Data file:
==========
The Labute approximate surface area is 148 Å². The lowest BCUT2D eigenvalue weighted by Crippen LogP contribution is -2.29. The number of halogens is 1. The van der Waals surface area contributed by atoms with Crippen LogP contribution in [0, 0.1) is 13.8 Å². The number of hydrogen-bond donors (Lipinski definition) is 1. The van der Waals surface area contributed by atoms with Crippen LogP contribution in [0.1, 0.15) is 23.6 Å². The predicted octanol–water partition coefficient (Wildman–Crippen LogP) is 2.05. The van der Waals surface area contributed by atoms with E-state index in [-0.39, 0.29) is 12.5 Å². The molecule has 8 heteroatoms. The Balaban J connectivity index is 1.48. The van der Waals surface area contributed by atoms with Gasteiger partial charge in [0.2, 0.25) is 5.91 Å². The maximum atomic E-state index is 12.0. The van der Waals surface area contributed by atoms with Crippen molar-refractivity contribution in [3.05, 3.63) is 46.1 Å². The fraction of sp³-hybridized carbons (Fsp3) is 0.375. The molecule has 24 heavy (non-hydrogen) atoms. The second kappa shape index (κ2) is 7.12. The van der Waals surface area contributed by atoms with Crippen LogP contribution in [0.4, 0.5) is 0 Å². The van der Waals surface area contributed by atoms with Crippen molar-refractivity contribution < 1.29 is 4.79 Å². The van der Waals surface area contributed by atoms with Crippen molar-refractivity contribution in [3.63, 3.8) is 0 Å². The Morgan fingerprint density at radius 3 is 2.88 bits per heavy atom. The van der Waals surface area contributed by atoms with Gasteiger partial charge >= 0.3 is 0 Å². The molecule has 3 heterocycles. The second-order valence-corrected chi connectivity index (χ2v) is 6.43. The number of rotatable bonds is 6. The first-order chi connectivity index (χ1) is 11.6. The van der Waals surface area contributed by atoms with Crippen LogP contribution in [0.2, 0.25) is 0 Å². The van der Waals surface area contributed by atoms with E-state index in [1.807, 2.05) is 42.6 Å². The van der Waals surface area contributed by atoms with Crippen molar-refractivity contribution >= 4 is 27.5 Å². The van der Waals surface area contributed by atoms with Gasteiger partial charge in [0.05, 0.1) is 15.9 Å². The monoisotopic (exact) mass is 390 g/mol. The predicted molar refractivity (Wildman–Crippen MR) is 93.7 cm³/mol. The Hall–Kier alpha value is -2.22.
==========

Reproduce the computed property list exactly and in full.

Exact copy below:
The Labute approximate surface area is 148 Å². The lowest BCUT2D eigenvalue weighted by Crippen LogP contribution is -2.29. The number of halogens is 1. The van der Waals surface area contributed by atoms with Crippen LogP contribution in [0, 0.1) is 13.8 Å². The number of hydrogen-bond donors (Lipinski definition) is 1. The van der Waals surface area contributed by atoms with Crippen LogP contribution in [0.1, 0.15) is 23.6 Å². The predicted octanol–water partition coefficient (Wildman–Crippen LogP) is 2.05. The van der Waals surface area contributed by atoms with E-state index in [-0.39, 0.29) is 12.5 Å². The molecule has 8 heteroatoms. The Balaban J connectivity index is 1.48. The van der Waals surface area contributed by atoms with Gasteiger partial charge in [0.2, 0.25) is 5.91 Å². The maximum atomic E-state index is 12.0. The van der Waals surface area contributed by atoms with Crippen molar-refractivity contribution in [3.05, 3.63) is 46.1 Å². The fraction of sp³-hybridized carbons (Fsp3) is 0.375. The molecule has 24 heavy (non-hydrogen) atoms. The second kappa shape index (κ2) is 7.12. The van der Waals surface area contributed by atoms with Crippen LogP contribution in [0.4, 0.5) is 0 Å². The van der Waals surface area contributed by atoms with Crippen molar-refractivity contribution < 1.29 is 4.79 Å². The van der Waals surface area contributed by atoms with Crippen molar-refractivity contribution in [3.63, 3.8) is 0 Å². The Morgan fingerprint density at radius 3 is 2.88 bits per heavy atom. The van der Waals surface area contributed by atoms with Gasteiger partial charge >= 0.3 is 0 Å². The molecule has 3 heterocycles. The second-order valence-corrected chi connectivity index (χ2v) is 6.43. The number of rotatable bonds is 6. The first-order chi connectivity index (χ1) is 11.6. The van der Waals surface area contributed by atoms with Crippen LogP contribution in [0.2, 0.25) is 0 Å². The van der Waals surface area contributed by atoms with E-state index in [1.807, 2.05) is 42.6 Å². The van der Waals surface area contributed by atoms with Crippen molar-refractivity contribution >= 4 is 27.5 Å². The van der Waals surface area contributed by atoms with Gasteiger partial charge in [0.05, 0.1) is 15.9 Å². The monoisotopic (exact) mass is 390 g/mol. The predicted molar refractivity (Wildman–Crippen MR) is 93.7 cm³/mol. The Hall–Kier alpha value is -2.22.